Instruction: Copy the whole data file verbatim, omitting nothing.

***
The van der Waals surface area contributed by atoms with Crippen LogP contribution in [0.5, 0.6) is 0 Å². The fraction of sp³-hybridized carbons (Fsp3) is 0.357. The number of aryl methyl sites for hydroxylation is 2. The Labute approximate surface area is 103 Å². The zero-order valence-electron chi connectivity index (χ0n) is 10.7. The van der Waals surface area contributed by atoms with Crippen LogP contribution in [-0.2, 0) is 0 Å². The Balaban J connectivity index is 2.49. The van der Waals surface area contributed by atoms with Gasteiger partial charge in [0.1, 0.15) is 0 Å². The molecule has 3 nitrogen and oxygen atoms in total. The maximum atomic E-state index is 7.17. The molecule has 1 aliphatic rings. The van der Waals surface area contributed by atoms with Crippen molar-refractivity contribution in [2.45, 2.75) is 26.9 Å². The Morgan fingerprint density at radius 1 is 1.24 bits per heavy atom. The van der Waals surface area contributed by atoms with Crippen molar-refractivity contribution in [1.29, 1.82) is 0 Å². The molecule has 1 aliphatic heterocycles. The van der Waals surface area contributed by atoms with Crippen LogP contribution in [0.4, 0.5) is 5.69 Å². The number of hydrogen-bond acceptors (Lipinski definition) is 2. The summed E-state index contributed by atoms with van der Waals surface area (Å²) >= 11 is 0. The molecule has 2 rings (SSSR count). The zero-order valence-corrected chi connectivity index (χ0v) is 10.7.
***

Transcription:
The van der Waals surface area contributed by atoms with Crippen LogP contribution in [0.5, 0.6) is 0 Å². The fraction of sp³-hybridized carbons (Fsp3) is 0.357. The number of aryl methyl sites for hydroxylation is 2. The Labute approximate surface area is 103 Å². The zero-order valence-electron chi connectivity index (χ0n) is 10.7. The van der Waals surface area contributed by atoms with Crippen LogP contribution in [-0.2, 0) is 0 Å². The Balaban J connectivity index is 2.49. The van der Waals surface area contributed by atoms with Gasteiger partial charge in [0.1, 0.15) is 0 Å². The molecule has 3 nitrogen and oxygen atoms in total. The maximum atomic E-state index is 7.17. The molecule has 1 aliphatic rings. The van der Waals surface area contributed by atoms with Crippen molar-refractivity contribution in [2.45, 2.75) is 26.9 Å². The Morgan fingerprint density at radius 1 is 1.24 bits per heavy atom. The van der Waals surface area contributed by atoms with Crippen molar-refractivity contribution in [1.29, 1.82) is 0 Å². The molecule has 1 aliphatic heterocycles. The van der Waals surface area contributed by atoms with Crippen LogP contribution in [0.4, 0.5) is 5.69 Å². The number of hydrogen-bond acceptors (Lipinski definition) is 2. The summed E-state index contributed by atoms with van der Waals surface area (Å²) >= 11 is 0. The molecule has 2 rings (SSSR count). The zero-order valence-corrected chi connectivity index (χ0v) is 10.7.